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Erich Cohn vs Akiba Rubinstein
"Cohn Err" (game of the day Jan-24-2011)
St. Petersburg (1909), St. Petersburg RUE, rd 10, Feb-28
Queen's Gambit Accepted: Gunsberg Defense (D21)  ·  0-1



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Kibitzer's Corner
< Earlier Kibitzing  · PAGE 4 OF 4 ·  Later Kibitzing>
Jan-25-11  azax: This is a very charming GOTD. A small weakness in White's pawn structure leads to instant death in the endgame.
Feb-07-11  splatty: < chrisowen: Times endgame?!

Molten steal black wedge compact machine rise evaluation sky high netting the premise born out it jip c-file rook needed.

Cohn's alchemy scratch ET off little melee Rubinsteins apparant king hiding aim ammass whitecoat pawns ado get taken away levelling Erichs corona off.> Hehe, great words.

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  chrisowen: <splatty> Hi pus doxic for id enrol call knights tour d6 c4 ive really made the grade hook led ram space hatrick pawn movement lie landbouwbelang le g3 it feeds in. Dead cleric opening knight mutton why alfie rook c1 arrivederci.
Premium Chessgames Member
  Peligroso Patzer: [from Aug-24-05]
<RookFile: Yeah, you want to dope slap Cohn for playing 24. Rc1. As the saying goes: "All rook endings are drawn", which is what he can get with something reasonable like 24. f4>

[from Dec-08-06]
<RookFile: *** Something that not enough people talk about is 24. Rc1. That was a mistake. <The moral of the story is: if you want a draw, keep the rooks on the board. It's by far the safest way to draw.>>

Chess is not so simple that it can be reduced to the application of reliable maxims (such as “all rook endings are drawn”). There are exceptions, such as this game: Alekhine vs Reti, 1922 In which Reti realized that exchanging rooks (with <57. … Rxg4!>) would assure him of a draw from this position (black to move):

click for larger view

Keeping rooks on the board with <57. ... Rc4> (from the position in the diagram above) would probably have left black with a lost position after <58. g5>.

Premium Chessgames Member
  Peligroso Patzer: As several kibitzers have already noted, Cohn was probably lost after his dubious <24. Rc1?!> (which possibly should be given simply "?"), and it was inevitable he would lose the resulting position with Rubinstein across the board. Nevertheless, the remaining phase of the game holds much interest.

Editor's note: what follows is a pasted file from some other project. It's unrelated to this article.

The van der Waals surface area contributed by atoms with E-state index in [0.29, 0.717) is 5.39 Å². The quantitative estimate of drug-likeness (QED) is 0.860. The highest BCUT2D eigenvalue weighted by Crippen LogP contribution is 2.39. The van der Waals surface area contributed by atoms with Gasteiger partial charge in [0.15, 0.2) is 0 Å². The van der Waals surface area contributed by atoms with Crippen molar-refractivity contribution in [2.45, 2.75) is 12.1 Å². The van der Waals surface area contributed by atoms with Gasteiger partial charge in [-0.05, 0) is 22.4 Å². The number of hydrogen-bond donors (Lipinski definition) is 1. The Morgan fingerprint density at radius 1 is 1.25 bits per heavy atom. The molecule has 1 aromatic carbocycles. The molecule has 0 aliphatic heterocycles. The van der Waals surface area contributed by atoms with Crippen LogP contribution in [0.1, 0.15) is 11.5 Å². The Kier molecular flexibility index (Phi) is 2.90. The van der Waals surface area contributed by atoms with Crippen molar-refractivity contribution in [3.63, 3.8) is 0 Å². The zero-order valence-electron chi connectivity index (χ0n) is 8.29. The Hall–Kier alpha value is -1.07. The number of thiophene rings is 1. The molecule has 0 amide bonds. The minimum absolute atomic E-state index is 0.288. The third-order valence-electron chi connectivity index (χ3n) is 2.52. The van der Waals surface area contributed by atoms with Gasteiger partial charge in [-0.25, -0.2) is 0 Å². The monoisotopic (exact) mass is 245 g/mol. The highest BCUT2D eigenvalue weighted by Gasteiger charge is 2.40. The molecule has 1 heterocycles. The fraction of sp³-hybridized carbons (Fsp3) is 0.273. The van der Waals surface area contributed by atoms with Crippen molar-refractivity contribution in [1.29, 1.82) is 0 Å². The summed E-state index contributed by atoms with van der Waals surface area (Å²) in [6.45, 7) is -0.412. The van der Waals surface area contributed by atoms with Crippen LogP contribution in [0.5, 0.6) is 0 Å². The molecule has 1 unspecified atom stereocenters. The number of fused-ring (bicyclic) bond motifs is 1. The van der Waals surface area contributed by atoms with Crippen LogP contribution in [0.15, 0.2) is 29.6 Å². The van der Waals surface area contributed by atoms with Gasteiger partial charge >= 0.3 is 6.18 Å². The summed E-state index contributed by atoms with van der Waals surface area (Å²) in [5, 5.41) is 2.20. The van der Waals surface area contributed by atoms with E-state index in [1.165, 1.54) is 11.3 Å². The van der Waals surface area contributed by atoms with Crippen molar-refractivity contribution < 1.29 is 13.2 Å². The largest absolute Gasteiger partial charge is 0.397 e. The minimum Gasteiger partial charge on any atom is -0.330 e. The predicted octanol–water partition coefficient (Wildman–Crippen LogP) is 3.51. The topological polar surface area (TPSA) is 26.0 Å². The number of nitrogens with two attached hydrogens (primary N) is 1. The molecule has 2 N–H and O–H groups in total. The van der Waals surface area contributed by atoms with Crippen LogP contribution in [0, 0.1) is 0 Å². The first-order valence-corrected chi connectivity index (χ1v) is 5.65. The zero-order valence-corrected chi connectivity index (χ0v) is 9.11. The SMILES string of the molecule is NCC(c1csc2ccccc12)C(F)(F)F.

For example, extremely interesting is the position in the second diagram below (which did not occur in the game but could have arisen if Cohn had played <35. fxg4!?> instead of his actual <35. e4?!>, which was routinely losing) in this position:

click for larger view

After the further hypothetical continuation <35...hxg4?!> (Better here - and more likely to have been played by Rubinstein - is <35. ... fxg4!>, but players of less-than-immortal stature would probably find the capture "towards the centre" more natural. The position after <35. ... hxg4?!> is still theoretically winning for Black, by the way, but the technical burden is much greater than after <35. ... fxg4!>.) ... <36.Kg1 f4 37.exf4 exf4 38.Kh1 g3?> (Correct is <38. ... f3! >, the only move that wins by force, as demonstated in analysis by IM Steve Giddins presented in the source cited infra.) <39.fxg3 fxg3 40.hxg3>, the resulting position would have been:

click for larger view

The position in the diagram above appears to be winning for Black due to the much stronger position of his King. Averbakh, among others, gave the line reaching this position as “ ”. Nevertheless, White surprisingly can hold, as follows: <40. ... Kxg3 41.Kg1 Kf3 42.Kf1 Ke3 43.Ke1 Kd3 44.Kd1 Kc3 45.a4! a6> (No better are either (A) <45...bxa4 46.Kc1=>; or (B) <45...Kxb4 46.axb5 Kxb5 47.Kc1=>) <46.axb5 axb5 47.Kc1 Kxb4 48.Kb2=> producing the following drawn position (with Black to move):

click for larger view

The foregoing analysis is taken from the recently published book, <The Greatest Ever Chess Endgames>, by Giddins, Steve, Everyman Chess ©2012, at pp. 16-17.

Premium Chessgames Member
  Peligroso Patzer: [from May-16-09]
<Gypsy: *** My point is this: While the Mestel lines> (*) <are perceptive and correct, they became relevant only because Rubinstein sort of misplayed the endgame when he played the <34...g4(?)>. This move brought the position into a realm of study-like, tempo-based drawing resources and study-like tempo wins. In contrast, Black win is relatively simple after <34...e4(!)>. *** >